The World Rally Championship has tweeted a snippet of last year’s WRC Safari which shows Takamoto Katsuta’s Toyota Gazoo Racing Yaris WRC dancing across the desert at speeds of around 120mph. It’s a pretty impressive video showcasing the awe-inspiring capabilities of modern rally suspension technology, and should get you in the mood for this year’s WRC Safari which has already started and available to watch on wrc.com.
Watching the Gazoo Racing Yaris skip over the dirt track ironing out the bumps makes you forget how challenging these surfaces can be – it makes it look like a fresh, well-tarmacked road. Even bigger dips and imperfections seem to cause just a minor wobble, the Yaris keeping its composure beautifully.
To adapt to racing on gravel, snow, tarmac or any other surface the Yaris WRC has to race on depending on the stage, the Toyota Gazoo Racing team changes not only the tyres, but also the brakes and suspension.
Toyota Gazoo Racing keeps most of the information about its suspension setups classified, but rally cars generally have beefier remote reservoir dampers that are much larger than those found on a road car, with huge amounts of travel on the Safari stages – around 300mm. They also require regular servicing and are filled with oil, and can be radically adjusted based on the terrain they’ll be tackling.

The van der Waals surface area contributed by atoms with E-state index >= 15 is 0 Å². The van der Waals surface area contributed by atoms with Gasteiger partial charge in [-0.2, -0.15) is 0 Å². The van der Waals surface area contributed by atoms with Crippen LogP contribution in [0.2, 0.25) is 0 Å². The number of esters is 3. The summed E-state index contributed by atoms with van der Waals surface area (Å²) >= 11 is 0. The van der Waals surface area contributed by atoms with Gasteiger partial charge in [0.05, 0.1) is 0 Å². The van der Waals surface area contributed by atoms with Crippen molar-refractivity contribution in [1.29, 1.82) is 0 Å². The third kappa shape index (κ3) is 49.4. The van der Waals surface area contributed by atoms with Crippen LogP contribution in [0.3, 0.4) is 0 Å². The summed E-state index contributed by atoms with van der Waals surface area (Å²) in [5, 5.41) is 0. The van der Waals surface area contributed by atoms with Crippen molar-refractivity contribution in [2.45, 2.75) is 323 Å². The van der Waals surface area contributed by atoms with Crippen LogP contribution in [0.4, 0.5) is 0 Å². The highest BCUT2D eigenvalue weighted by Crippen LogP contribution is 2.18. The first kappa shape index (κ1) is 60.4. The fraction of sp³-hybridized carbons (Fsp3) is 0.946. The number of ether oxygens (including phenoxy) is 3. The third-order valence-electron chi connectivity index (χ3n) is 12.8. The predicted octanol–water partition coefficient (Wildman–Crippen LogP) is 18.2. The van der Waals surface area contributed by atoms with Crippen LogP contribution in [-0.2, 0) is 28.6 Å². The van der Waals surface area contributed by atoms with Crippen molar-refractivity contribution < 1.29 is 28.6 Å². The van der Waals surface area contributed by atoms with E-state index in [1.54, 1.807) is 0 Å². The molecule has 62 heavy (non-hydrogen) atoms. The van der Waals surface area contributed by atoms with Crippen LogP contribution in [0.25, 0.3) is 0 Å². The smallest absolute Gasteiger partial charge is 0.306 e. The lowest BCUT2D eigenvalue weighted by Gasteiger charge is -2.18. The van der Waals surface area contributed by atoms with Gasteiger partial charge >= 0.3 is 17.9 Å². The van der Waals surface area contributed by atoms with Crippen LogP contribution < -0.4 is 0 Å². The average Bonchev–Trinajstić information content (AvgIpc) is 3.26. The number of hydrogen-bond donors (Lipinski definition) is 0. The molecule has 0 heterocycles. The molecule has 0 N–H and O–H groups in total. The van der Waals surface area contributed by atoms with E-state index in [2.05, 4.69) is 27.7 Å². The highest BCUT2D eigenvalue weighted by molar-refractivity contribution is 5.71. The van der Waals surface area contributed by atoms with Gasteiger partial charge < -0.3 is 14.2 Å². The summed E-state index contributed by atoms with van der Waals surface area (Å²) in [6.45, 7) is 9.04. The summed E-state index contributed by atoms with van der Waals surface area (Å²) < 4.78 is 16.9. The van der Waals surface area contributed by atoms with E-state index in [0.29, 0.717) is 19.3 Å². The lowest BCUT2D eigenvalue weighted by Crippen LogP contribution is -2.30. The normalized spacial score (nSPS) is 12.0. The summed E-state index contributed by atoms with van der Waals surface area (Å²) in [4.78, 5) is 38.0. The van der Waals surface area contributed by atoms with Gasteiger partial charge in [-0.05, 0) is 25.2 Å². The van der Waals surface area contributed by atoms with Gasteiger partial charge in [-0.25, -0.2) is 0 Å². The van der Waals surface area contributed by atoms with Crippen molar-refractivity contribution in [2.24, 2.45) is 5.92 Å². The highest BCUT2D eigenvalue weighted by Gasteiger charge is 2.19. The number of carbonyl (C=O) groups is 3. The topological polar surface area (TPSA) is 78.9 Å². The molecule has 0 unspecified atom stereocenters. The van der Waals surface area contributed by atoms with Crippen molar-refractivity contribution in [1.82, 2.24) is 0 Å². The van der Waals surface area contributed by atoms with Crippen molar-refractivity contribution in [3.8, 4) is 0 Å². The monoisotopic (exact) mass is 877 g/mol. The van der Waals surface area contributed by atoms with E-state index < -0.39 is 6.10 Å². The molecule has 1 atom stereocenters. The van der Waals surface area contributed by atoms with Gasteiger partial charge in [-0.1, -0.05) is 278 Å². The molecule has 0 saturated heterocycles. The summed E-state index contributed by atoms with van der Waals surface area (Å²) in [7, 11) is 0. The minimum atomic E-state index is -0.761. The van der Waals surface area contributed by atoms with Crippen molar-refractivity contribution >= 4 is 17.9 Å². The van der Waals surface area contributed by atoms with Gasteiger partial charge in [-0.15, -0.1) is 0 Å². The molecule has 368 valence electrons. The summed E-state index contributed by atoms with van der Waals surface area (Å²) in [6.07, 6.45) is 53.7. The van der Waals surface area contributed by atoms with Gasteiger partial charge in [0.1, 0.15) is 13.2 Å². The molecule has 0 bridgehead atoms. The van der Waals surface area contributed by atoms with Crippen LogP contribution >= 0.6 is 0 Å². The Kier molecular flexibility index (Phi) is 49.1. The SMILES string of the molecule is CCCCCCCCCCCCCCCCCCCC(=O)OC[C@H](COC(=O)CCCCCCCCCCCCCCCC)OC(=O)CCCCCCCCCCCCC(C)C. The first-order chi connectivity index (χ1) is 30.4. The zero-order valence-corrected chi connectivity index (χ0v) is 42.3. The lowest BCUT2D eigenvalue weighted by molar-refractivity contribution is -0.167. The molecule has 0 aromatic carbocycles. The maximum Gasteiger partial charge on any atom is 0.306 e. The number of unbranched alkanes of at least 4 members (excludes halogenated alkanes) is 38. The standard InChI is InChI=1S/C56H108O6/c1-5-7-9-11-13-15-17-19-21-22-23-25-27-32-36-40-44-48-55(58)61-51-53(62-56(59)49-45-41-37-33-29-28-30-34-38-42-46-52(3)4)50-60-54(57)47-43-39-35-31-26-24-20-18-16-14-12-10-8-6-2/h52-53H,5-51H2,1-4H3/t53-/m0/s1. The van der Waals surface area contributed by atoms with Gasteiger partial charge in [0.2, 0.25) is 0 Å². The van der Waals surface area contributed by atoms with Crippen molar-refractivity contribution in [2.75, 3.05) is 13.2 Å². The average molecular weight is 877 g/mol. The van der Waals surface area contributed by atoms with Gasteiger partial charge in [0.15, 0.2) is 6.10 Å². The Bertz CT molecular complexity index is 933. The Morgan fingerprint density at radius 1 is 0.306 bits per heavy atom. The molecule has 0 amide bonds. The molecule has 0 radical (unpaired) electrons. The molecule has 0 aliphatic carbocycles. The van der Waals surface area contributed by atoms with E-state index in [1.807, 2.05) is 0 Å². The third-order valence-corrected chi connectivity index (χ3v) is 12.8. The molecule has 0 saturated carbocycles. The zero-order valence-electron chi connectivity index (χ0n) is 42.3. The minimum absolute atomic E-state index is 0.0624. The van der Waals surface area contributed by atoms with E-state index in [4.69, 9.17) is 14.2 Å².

This all ensures that the Yaris WRC’s 1.6-litre four-cylinder turbocharged engine, which is capable of 375bhp, can get as much of its power to the ground as possible. More importantly, it requires a driver like Takamoto Katsuta with nerves of steel to trust and push the car to its limits on such unpredictable terrain.
This years GR Yaris-based rally car has been updated with hybrid tech that gives a power output of nearly 500bhp…
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